Stop Slicing

It is estimated that over 90 percent of the golfing population routinely slice the golf ball. Unfortunately, there is not one specific fix to magically hit the golf ball straight. The golf swing functions with a cause and effect relationship. If you create an extra move in the swing, there must be a compensation somewhere to make up for the extra movement.   Proper fundamentals create solid golf shots. Compensations in the swing are a temporary band aid for a swing fault.

 What are a few causes for a slice? The following are a few of the more common swing tendencies that lead to a slice. 

Square the clubface at impact. There are many fundamental reasons why a golf ball will slice with a driver. A slice initially starts because the clubface is open at impact.

Grip the driver properly. Often golfers who consistently slice the golf ball have a very weak grip. A good golf swing starts with a good grip. For a right-handed golfer, a V is formed between your index finger and thumb on both hands. On the left hand, the V should point between your chin and right shoulder, and the V on your right hand should point up towards your right shoulder.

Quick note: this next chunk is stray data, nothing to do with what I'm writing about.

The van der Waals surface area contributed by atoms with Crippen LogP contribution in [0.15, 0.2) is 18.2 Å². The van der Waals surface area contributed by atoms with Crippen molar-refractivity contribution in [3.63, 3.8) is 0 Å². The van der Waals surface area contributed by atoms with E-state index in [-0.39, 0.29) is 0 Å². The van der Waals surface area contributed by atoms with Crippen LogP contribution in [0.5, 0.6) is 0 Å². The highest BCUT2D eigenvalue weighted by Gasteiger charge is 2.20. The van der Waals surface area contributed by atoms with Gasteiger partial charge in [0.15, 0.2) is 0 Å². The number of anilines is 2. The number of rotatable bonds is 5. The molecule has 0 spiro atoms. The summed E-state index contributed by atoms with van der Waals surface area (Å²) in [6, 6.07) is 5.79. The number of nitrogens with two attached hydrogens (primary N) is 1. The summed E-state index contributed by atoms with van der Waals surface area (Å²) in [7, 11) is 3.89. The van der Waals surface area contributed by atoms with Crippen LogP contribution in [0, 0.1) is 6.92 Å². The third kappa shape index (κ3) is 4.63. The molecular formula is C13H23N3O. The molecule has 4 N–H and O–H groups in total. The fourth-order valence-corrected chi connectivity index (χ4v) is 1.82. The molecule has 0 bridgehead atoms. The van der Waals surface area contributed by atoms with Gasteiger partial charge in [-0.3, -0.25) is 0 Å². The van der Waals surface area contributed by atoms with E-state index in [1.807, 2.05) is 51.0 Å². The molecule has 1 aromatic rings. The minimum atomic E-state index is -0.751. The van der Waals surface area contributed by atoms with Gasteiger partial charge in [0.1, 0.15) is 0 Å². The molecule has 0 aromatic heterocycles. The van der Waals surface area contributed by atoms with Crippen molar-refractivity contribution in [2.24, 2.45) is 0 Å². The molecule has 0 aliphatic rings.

Grip the club with the proper tension. The arms and shoulders need to work cohesively in the swing. If a golfer grips the club with too much tension, they will lose the fluid movement needed to hit a consistent golf shot. On a scale of 1 – 10, a golfer should grip the club on a scale of 3 to 4. Take a deep breath and stay relaxed.

Stand farther away from the ball. Setting up father away from the golf ball should help flatten the golf swing. The arms and club need room to swing past the body. If you Stand too close to the ball, you will generate a steep golf swing, potentially leading to a swing where the club is traveling on an “out to in” swing path. 

 Keep the body and shoulders lined up towards the target. If the body or shoulders open up before impact, it is common that the club face will remain open. If the club face is open, the golfer will hit a slice. 

 Hopefully this will help you diagnose some of the more common swing faults that lead to the dreaded slice.

 

 

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